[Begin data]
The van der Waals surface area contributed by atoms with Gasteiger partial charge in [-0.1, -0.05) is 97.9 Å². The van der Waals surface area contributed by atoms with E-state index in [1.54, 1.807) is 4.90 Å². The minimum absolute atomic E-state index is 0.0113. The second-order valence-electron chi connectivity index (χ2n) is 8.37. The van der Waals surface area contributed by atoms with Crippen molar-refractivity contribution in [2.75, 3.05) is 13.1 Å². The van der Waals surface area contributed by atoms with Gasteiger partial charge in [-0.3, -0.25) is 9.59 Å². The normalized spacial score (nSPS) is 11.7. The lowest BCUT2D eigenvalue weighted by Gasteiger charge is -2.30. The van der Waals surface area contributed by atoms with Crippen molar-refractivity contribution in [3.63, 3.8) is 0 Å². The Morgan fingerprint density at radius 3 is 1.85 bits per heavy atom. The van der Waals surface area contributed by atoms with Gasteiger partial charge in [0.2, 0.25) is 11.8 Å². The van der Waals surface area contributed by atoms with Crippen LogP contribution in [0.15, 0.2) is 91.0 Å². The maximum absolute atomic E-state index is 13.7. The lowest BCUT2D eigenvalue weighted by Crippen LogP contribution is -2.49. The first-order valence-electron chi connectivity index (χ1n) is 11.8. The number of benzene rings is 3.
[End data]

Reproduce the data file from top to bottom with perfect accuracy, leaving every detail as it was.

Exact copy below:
The van der Waals surface area contributed by atoms with Gasteiger partial charge in [-0.1, -0.05) is 97.9 Å². The van der Waals surface area contributed by atoms with E-state index in [1.54, 1.807) is 4.90 Å². The minimum absolute atomic E-state index is 0.0113. The second-order valence-electron chi connectivity index (χ2n) is 8.37. The van der Waals surface area contributed by atoms with Crippen molar-refractivity contribution in [2.75, 3.05) is 13.1 Å². The van der Waals surface area contributed by atoms with Gasteiger partial charge in [-0.3, -0.25) is 9.59 Å². The normalized spacial score (nSPS) is 11.7. The lowest BCUT2D eigenvalue weighted by Gasteiger charge is -2.30. The van der Waals surface area contributed by atoms with Crippen molar-refractivity contribution in [3.63, 3.8) is 0 Å². The Morgan fingerprint density at radius 3 is 1.85 bits per heavy atom. The van der Waals surface area contributed by atoms with Gasteiger partial charge in [0.2, 0.25) is 11.8 Å². The van der Waals surface area contributed by atoms with Crippen LogP contribution in [0.15, 0.2) is 91.0 Å². The maximum absolute atomic E-state index is 13.7. The lowest BCUT2D eigenvalue weighted by Crippen LogP contribution is -2.49. The first-order valence-electron chi connectivity index (χ1n) is 11.8. The number of benzene rings is 3.